Night of the Lepus (1972)
In an unbalanced world, Mother Nature’s offspring has become out of control. Terrifying creatures roam the earth looking for prey to hunt and feed on. A small south western village has to confront these nightmarish monsters and fight for their survival. But how could they defeat those carnivorous, giant, killer…bunnies? It is hard not to both laugh at and be curious about Night of the Lepus’ premise. God knows how many movies have used mutant animals as their scary monstrosities. Still, you’ve got to admit that rabbits are a refreshing variance on the genre. The movie has so much to give to the audience: meticulous (and ridiculous) close-ups of the evil rodents act as attempts to instill a suspenseful atmosphere; bunnies leaping on their powerless victims as spectacularly as the similar Monty Python monster; a policeman very seriously telling people that “there is a herd of killer rabbits heading [their] way”; a final showdown pitting the army and their almighty flamethrowers against the hungry, deadly cottontails. There’s something for everyone in William F. Claxton’s Night of the Lepus, especially for those furry critter lovers out there.
From Kate Beckinsale in a tight black latex one-piece to team Edward, vampires have been used in countless pathetic movies as the cool-tempered, beautiful-looking tormented protagonist. Sadly, none of those films ever achieved the coolness of the true vampire master: Blacula himself! This character comes straight out of the film era known as blaxploitation, and is now considered a true cult figure. In his eponymous film, Blacula is an African prince transformed by Dracula into the funky blood-sucking persona we see on screen. Transported to America by an inter-racial gay couple of decorators (believe it or not, this was quite a rarity in movies in the ‘70s), the haunted prince looks for his long-lost wife taken from him 200 years ago. In his desperate search, Blacula ends up drinking the blood of a panoply of singular characters, each more ridiculous than the last. This tragic vampire story may not be what you would expect from the contemporary sparkling, cheap equivalents, but that’s exactly why it’s worth your time. It’s silly, unconventional and weirdly enjoyable.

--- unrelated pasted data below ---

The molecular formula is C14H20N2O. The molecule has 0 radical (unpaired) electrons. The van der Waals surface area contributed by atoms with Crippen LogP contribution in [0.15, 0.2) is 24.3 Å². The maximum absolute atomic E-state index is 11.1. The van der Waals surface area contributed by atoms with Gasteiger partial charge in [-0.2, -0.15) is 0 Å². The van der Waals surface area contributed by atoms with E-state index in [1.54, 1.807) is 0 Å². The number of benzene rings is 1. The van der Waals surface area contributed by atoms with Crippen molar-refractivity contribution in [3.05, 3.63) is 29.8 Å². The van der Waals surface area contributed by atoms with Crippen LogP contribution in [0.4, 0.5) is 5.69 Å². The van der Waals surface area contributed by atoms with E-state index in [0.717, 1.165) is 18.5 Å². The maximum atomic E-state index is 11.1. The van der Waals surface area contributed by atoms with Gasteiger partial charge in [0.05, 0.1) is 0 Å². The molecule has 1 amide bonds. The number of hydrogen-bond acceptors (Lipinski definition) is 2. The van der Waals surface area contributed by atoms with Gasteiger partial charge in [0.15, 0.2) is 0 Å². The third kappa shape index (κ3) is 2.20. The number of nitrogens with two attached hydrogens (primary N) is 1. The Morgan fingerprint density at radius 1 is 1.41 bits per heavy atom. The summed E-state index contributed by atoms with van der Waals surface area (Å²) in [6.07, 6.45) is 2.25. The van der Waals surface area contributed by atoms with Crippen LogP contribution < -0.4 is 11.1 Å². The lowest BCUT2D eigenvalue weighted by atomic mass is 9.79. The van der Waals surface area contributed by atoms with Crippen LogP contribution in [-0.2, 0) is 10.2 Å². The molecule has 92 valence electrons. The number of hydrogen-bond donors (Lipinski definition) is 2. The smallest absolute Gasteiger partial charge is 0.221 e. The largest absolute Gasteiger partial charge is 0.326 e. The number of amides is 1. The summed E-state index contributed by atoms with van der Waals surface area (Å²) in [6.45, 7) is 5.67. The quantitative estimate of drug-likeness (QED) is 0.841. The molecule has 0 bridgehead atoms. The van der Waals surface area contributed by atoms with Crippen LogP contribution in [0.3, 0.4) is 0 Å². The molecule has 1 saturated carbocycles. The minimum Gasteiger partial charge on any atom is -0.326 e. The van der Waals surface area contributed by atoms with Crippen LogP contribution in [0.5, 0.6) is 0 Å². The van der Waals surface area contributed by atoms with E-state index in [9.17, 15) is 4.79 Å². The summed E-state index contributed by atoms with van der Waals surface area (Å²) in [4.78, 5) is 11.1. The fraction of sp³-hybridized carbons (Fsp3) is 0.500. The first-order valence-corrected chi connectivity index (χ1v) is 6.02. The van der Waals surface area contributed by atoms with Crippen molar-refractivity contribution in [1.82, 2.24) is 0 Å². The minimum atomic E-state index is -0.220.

Do not think of Lucky Charms’ lovely character; picture instead a 600-year-old creepy-looking, dark-humoured leprechaun. He still loves to play, sing and joke around like any other member of his mythical race, but he complements those charming characteristics with the bad habit of murdering and torturing people who stand between him and his precious gold. A whole prolific series of films was produced based on this absurd character, and every single one of those movies could be listed here. In the fourth, he goes to space; in the third, he goes gambling in Vegas; in the second, he goes looking for a bride; he even goes to the “hood” to chill with his “homies” in the two following movies of the series. For some reason, a reboot on the origins of the sadistic creature came out this summer. For the sake of this list, though, we’ll choose the original 1993 Leprechaun directed by Mark Jones that started it all. Seriously, it has a pogo-stabbing kill and a shallow shotgun-wielding Jennifer Aniston (badass Rachel?) as the main protagonist. What’s not to like?